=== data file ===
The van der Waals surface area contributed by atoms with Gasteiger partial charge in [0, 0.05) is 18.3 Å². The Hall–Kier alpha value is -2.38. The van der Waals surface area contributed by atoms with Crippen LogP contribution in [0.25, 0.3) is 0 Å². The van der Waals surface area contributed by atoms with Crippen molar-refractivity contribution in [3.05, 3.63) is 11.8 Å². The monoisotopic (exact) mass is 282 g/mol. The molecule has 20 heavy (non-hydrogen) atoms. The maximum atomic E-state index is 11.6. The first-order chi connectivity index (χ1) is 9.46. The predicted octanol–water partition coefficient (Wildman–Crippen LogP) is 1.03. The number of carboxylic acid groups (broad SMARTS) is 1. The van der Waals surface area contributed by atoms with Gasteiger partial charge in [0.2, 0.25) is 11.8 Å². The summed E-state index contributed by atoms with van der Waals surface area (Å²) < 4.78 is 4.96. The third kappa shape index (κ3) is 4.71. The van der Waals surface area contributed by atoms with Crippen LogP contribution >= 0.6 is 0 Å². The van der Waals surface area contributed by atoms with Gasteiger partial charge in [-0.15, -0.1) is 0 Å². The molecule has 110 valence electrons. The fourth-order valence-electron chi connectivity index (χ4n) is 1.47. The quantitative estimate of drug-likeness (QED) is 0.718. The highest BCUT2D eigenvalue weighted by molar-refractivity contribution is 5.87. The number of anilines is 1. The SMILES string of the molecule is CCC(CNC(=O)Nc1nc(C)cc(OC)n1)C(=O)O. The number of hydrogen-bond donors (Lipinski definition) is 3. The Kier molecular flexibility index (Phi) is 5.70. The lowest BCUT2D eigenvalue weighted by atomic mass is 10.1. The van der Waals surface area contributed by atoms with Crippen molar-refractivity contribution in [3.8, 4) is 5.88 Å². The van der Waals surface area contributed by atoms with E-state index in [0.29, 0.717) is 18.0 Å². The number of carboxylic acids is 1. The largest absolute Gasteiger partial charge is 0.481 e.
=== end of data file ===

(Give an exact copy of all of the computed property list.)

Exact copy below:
The van der Waals surface area contributed by atoms with Gasteiger partial charge in [0, 0.05) is 18.3 Å². The Hall–Kier alpha value is -2.38. The van der Waals surface area contributed by atoms with Crippen LogP contribution in [0.25, 0.3) is 0 Å². The van der Waals surface area contributed by atoms with Crippen molar-refractivity contribution in [3.05, 3.63) is 11.8 Å². The monoisotopic (exact) mass is 282 g/mol. The molecule has 20 heavy (non-hydrogen) atoms. The maximum atomic E-state index is 11.6. The first-order chi connectivity index (χ1) is 9.46. The predicted octanol–water partition coefficient (Wildman–Crippen LogP) is 1.03. The number of carboxylic acid groups (broad SMARTS) is 1. The van der Waals surface area contributed by atoms with Gasteiger partial charge in [0.2, 0.25) is 11.8 Å². The summed E-state index contributed by atoms with van der Waals surface area (Å²) < 4.78 is 4.96. The third kappa shape index (κ3) is 4.71. The van der Waals surface area contributed by atoms with Crippen LogP contribution >= 0.6 is 0 Å². The van der Waals surface area contributed by atoms with Gasteiger partial charge in [-0.15, -0.1) is 0 Å². The molecule has 110 valence electrons. The fourth-order valence-electron chi connectivity index (χ4n) is 1.47. The quantitative estimate of drug-likeness (QED) is 0.718. The highest BCUT2D eigenvalue weighted by molar-refractivity contribution is 5.87. The number of anilines is 1. The SMILES string of the molecule is CCC(CNC(=O)Nc1nc(C)cc(OC)n1)C(=O)O. The number of hydrogen-bond donors (Lipinski definition) is 3. The Kier molecular flexibility index (Phi) is 5.70. The lowest BCUT2D eigenvalue weighted by atomic mass is 10.1. The van der Waals surface area contributed by atoms with Crippen molar-refractivity contribution in [3.8, 4) is 5.88 Å². The van der Waals surface area contributed by atoms with E-state index in [0.29, 0.717) is 18.0 Å². The number of carboxylic acids is 1. The largest absolute Gasteiger partial charge is 0.481 e.